Practical Artist took the words right out of my mouth! She is SO right on. Read and re-read her post — and just when you think “I’ve got this” — go back and read it again! I’ve been producing for the past 3 years and I think your reasons for wanting to jump in are sincere – no doubt it will be a wonderful experience for you, your team and your patrons. I’ve been reading this blog and following your tweets for awhile now. I’ve received a lot from your contributions to our community and I will happily support your indiegogo campaign!

  8. April 24, 2012 9:09 pm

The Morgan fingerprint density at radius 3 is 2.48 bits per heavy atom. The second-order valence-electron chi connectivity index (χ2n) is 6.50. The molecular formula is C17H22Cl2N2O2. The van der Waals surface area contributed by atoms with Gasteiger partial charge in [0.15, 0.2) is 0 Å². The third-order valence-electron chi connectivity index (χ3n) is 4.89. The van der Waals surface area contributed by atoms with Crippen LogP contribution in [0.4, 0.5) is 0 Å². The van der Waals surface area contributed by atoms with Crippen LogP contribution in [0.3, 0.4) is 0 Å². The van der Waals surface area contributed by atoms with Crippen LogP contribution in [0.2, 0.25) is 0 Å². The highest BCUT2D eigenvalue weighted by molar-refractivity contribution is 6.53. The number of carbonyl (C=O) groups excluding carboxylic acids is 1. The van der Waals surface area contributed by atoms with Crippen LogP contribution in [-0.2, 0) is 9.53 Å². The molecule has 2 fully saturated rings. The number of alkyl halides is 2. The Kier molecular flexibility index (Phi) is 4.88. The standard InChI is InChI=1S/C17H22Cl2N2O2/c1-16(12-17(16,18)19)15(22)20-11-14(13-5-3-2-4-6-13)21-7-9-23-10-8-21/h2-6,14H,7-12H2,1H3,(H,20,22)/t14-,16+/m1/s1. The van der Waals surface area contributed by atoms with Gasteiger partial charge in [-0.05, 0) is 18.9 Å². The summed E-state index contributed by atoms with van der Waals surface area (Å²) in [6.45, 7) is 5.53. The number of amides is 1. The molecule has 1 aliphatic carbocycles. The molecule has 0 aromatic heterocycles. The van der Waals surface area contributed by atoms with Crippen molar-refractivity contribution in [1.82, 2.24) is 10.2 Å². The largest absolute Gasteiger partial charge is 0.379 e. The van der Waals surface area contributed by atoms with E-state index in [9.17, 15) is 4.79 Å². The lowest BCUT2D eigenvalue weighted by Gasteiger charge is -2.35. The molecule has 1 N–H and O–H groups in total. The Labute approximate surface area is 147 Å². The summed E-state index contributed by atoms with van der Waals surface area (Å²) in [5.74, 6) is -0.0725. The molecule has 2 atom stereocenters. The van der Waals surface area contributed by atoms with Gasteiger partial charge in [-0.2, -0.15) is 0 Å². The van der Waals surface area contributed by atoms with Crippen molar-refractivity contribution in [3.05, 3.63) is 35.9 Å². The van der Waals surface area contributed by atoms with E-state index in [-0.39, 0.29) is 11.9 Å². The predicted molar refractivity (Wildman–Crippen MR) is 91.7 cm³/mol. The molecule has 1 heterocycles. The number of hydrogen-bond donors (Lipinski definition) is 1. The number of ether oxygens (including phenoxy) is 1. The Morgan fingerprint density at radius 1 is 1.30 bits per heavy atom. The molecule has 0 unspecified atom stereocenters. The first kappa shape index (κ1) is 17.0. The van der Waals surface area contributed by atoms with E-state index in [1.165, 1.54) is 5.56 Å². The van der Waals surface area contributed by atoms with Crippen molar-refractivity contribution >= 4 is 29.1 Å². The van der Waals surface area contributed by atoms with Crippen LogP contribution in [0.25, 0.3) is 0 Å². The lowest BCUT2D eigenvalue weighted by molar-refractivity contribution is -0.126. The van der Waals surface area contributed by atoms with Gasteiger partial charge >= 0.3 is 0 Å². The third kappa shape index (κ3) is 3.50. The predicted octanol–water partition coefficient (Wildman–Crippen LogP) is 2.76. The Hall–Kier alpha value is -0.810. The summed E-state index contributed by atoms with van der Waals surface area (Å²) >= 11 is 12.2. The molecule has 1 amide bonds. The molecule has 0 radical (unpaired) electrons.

sorry for the delayed response (my upcoming blog will explain!) But I wanted to just give you my two cents on producing. I’m glad it seems you are going for it. I think you will be a great producer-actor. From my experience the money wasn’t the hardest part. I mean, of course, you never have enough money, and constantly have to be budgeting, re-budgeting and fundraising. But at least, with budget, it’s just math. you have $10 so you can spend $10. You don’t have it, you can’t spend it. As long as you are realistic with your budget from the get-go and constantly (I mean, daily) stay on top of the budget, you can do it.